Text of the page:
12 August 2019

How to help your child with her multiplication facts

Multiplication facts matter Fluency with multiplication facts makes learning later skills easier. When simplifying fractions, it is helpful to know multiples of numbers. When learning division algorithms, fluency in the basic facts means that the brain is free to learn the new procedure. In algebra, it is extremely helpful to be able to recognise common factors of two numbers, such as 36 and 24. Being fluent with multiplication facts is invaluable for estimating in many areas of life. A recent survey of high school teachers reported that they value knowledge of tables highly. Parents helping The advantage a parent has […]
19 June 2019

Fluency in maths

Fluency in language I can recite Latin verbs: the present tense of love is amo, amas, amat, amamus, amatis, amant. I recited them as I swam up and down the pool forty years ago: Amabo, amabis, amabit (breathe) amabimus, amabitis, amabunt (breathe). But if I were suddenly faced with an ancient Roman and had to express my affection, it would take a bit of thinking. I lack fluency in speaking Latin. When we are fluent in a language, we can respond and converse without having to think too hard. The language comes naturally, and we do not use up space […]
5 June 2019

Achievable challenge in teaching maths

I like a good challenge I always choose the most difficult Sudoku puzzles. I like it best if I get really stumped and have to leave the puzzle and come back later. If I do manage to crack it, I feel a sense of achievement, and completion. From time to time I have tried “The most difficult sudoku” but have never managed to place more than one number. There isn’t a lot of fun in that. Fun exists in what is sometimes called “The Goldilocks zone” – not too easy, not too difficult, but just right. I have also seen […]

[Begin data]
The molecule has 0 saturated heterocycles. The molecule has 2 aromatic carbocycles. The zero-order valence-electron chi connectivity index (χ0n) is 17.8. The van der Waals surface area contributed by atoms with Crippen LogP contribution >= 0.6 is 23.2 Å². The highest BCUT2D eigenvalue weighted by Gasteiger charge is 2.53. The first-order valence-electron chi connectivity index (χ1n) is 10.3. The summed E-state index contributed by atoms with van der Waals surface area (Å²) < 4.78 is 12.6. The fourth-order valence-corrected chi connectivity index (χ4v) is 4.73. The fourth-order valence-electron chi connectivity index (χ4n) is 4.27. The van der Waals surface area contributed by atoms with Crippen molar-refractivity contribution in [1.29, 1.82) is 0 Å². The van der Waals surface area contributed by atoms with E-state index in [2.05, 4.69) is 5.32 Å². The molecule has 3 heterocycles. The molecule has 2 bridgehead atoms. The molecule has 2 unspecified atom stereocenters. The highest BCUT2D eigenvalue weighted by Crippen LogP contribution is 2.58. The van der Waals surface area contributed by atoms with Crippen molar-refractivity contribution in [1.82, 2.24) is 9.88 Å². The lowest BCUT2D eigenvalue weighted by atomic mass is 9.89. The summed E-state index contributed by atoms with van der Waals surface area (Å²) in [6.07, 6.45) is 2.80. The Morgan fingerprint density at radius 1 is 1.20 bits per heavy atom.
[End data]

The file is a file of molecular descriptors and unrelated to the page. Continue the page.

8 May 2019

Like, Share, Comment, Subscribe, Join – YouTube!

Like, Share, Comment, Subscribe, Join – YouTube YouTube has an enormous impact on the lives of millions. Creators, young and old, are supplementing their income, or making a fortune through posting an unthinkable range of content. Some is uplifting, educational, funny, entertaining, diverting and nostalgic. Some is less positive. My son who is blind gets a great pleasure from ‘watching’ YouTube clips of old game shows, children’s programmes, and even Sesame Street. When I want to know anything – how to crochet, how to fix a tap, how to use Adobe Illustrator and so much more, I look for a […]
1 May 2019

The big deal about fractions

Fractions are a big deal When you ask people what topics in maths they like and dislike, fractions tend to appear in the dislike column – often vehemently. Recent polling found that maths teachers think fractions are important for students entering High School. I teach in a career course in maths for people who have missed out on maths on the way through school, and a large component of that is fractions. I love fractions. I prefer them to decimals because they are more exact. One seventh is so much neater than its decimal equivalent. I like adding fractions and […]